Paedophile jailed for sexual abuse
A PREDATORY paedophile who raped and sexually assaulted a child in the 1970s is now behind bars, more than 40 years after he began abusing her.
Michael Daniel appeared shocked and pale after a judge jailed him for 21 years at Worcester Crown Court today for the abuse he carried out in the city between August 1969 and August 1973.
Members of the defendant’s family gasped in the public gallery and some wept in the corridor outside the courtroom once judge Nicolas Cartwright delivered his sentence.
The 67-year-old had denied sexually abusing the young girl, telling police she was ‘living in cloud cuckoo land’ and telling ‘a pack of lies’.
When the girl, aged between eight and 12 at the time, threatened to tell others what Daniel had done to her, he told her ‘no-one will believe you’.
But it was the victim, who wept as she gave evidence behind a screen, not Daniel, the jury believed.
The seven women and five men unanimously found Daniel guilty on all nine counts.
Grandfather Daniel, wearing a grey suit, shook his head in the dock after the foreman of the jury announced that they had found him guilty of one count of rape, six counts of indecent assault and two counts of indecency with a child following his five-day trial.
At the time of the abuse Daniel, now of Newtown Road, Worcester, was a toolmaker living in Drake Avenue, Dines Green and later in Henry Street, Barbourne.
He carried out his abuse in a bed and in his car which he drove to a dead-end known locally as ‘Co-Op Lane’, leaving the victim in ‘terrible pain’ afterwards.
The complainant described how once, after Daniel abused her, she watched the Beatles on television as they sang ‘Help’ and, though she wanted help, she felt she could not ask for it. She told the jury: “I felt ashamed. I still do.”
It was only in February 2016 that she contacted police after receiving counselling. She had told others, including health professionals, about the abuse many times, the first time in 1983.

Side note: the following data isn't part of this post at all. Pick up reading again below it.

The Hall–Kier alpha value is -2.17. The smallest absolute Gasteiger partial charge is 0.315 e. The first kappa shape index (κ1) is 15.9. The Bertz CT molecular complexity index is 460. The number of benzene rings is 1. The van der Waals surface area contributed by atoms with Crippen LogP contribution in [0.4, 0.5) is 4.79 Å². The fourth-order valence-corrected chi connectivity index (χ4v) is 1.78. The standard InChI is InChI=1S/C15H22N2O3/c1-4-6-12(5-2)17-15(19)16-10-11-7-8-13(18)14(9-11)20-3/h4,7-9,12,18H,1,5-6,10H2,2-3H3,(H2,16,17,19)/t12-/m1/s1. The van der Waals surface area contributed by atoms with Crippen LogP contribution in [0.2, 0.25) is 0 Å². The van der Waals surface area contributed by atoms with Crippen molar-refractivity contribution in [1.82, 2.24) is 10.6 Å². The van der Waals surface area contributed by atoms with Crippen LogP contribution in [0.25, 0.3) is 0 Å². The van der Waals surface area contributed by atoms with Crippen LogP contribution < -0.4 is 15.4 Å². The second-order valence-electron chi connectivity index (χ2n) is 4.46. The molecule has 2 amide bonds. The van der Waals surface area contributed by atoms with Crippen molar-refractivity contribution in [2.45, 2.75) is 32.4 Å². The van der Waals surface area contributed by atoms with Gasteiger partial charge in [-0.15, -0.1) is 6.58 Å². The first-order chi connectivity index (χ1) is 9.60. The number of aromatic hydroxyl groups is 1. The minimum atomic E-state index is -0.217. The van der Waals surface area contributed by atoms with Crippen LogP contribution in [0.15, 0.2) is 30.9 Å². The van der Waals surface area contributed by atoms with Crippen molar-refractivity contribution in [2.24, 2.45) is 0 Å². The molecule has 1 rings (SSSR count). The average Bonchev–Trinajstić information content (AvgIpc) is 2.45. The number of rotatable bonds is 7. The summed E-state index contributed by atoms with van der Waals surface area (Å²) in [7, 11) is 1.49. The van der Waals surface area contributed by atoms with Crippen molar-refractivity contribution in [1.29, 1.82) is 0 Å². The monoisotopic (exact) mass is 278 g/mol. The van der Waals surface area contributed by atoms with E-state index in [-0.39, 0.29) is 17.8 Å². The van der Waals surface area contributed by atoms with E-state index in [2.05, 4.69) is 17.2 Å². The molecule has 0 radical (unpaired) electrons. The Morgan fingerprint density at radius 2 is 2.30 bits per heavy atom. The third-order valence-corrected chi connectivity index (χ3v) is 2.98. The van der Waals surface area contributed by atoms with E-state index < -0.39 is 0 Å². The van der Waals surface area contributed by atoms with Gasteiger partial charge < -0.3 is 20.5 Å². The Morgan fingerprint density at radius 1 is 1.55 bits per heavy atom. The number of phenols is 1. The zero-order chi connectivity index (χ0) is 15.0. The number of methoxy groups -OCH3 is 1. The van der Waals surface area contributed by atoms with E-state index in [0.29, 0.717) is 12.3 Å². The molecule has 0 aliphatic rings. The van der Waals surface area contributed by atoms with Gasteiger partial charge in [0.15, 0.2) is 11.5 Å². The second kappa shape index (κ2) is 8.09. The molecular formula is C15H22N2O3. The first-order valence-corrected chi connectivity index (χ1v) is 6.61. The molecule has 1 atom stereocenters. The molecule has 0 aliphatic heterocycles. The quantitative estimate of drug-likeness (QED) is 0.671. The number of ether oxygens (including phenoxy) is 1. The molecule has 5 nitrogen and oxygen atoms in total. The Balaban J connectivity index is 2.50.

Judge Nicolas Cartwright, sentencing, said: “She was nothing but a child when you first met her and got to know her. You corrupted her. It is no exaggeration to say you have ruined her life.”
Daniel had already served a 30-month prison sentence in 1974 for burglary with intent to commit rape and assault occasioning actual bodily harm against an adult woman.
Daniel lay in wait for her in a cupboard in her home in Northwick, Worcester, before he jumped out and attempted to rape her.
Judge Cartwright described this as a ‘truly scandalous’ and ‘predatory’ offence.
He added: “It was only her screams that stopped you going as far as you intended, which was to rape her.”
He also said it provided an insight into the kind of person Daniel was at that time.
Judge Cartwright said Daniel had managed to convince his second wife he was not guilty of burglary with intent to commit rape despite having previously admitted the offence.
He added: “You have had the considerable benefit of 43 years of normal family life unlike the complainant who has endured a life entirely overshadowed by what you did to her when she was a young girl.
“When you were arrested and during the trial process you have shown not one shred of remorse for what you did to her.”
He told Daniel that the sentencing regime now attached far more gravity to sexual offences of this kind than when he was jailed in 1974.
Judge Cartwright told him the effect on the complainant, as detailed in her personal statement, was ‘beyond extreme’ and she had been been particularly vulnerable because of her youth.
The statement said Daniel’s abuse had destroyed her relationship with her mother and father and resulted in an inability to form a normal, loving relationship with her husband.
She was misdiagnosed with bipolar disorder and given the wrong medication until she was correctly diagnosed with post-traumatic stress disorder, the cause being the abuse she suffered at the hands of Daniel.
The 21-year sentence will include a three-year extended licence period.
When he has served half his sentence he will have to apply to the parole board before he is released to serve the rest of his sentence on licence.